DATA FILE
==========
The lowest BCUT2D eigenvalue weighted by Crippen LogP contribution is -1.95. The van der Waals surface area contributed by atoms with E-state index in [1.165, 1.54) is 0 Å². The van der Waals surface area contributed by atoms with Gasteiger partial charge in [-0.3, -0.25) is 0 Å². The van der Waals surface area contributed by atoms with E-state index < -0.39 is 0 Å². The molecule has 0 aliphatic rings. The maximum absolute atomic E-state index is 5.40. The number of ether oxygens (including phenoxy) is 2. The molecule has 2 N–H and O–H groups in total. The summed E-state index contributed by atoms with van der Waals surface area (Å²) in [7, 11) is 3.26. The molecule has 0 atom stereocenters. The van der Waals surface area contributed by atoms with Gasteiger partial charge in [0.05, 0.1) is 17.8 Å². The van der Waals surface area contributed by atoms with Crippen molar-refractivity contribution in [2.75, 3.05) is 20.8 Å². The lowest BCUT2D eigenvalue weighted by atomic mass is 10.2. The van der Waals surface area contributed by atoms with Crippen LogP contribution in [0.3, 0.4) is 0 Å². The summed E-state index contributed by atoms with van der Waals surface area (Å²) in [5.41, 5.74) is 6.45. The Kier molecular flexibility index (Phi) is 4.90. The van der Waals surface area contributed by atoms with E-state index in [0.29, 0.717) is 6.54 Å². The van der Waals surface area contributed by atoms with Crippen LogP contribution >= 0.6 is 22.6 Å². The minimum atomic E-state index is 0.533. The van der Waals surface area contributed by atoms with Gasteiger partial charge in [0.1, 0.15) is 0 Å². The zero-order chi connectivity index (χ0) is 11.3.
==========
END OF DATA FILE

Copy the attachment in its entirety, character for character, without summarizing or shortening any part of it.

The lowest BCUT2D eigenvalue weighted by Crippen LogP contribution is -1.95. The van der Waals surface area contributed by atoms with E-state index in [1.165, 1.54) is 0 Å². The van der Waals surface area contributed by atoms with Gasteiger partial charge in [-0.3, -0.25) is 0 Å². The van der Waals surface area contributed by atoms with E-state index < -0.39 is 0 Å². The molecule has 0 aliphatic rings. The maximum absolute atomic E-state index is 5.40. The number of ether oxygens (including phenoxy) is 2. The molecule has 2 N–H and O–H groups in total. The summed E-state index contributed by atoms with van der Waals surface area (Å²) in [7, 11) is 3.26. The molecule has 0 atom stereocenters. The van der Waals surface area contributed by atoms with Gasteiger partial charge in [0.05, 0.1) is 17.8 Å². The van der Waals surface area contributed by atoms with Crippen molar-refractivity contribution in [2.75, 3.05) is 20.8 Å². The lowest BCUT2D eigenvalue weighted by atomic mass is 10.2. The van der Waals surface area contributed by atoms with Crippen LogP contribution in [0.3, 0.4) is 0 Å². The summed E-state index contributed by atoms with van der Waals surface area (Å²) in [5.41, 5.74) is 6.45. The Kier molecular flexibility index (Phi) is 4.90. The van der Waals surface area contributed by atoms with E-state index in [0.29, 0.717) is 6.54 Å². The van der Waals surface area contributed by atoms with Crippen LogP contribution >= 0.6 is 22.6 Å². The minimum atomic E-state index is 0.533. The van der Waals surface area contributed by atoms with Gasteiger partial charge in [0.1, 0.15) is 0 Å². The zero-order chi connectivity index (χ0) is 11.3.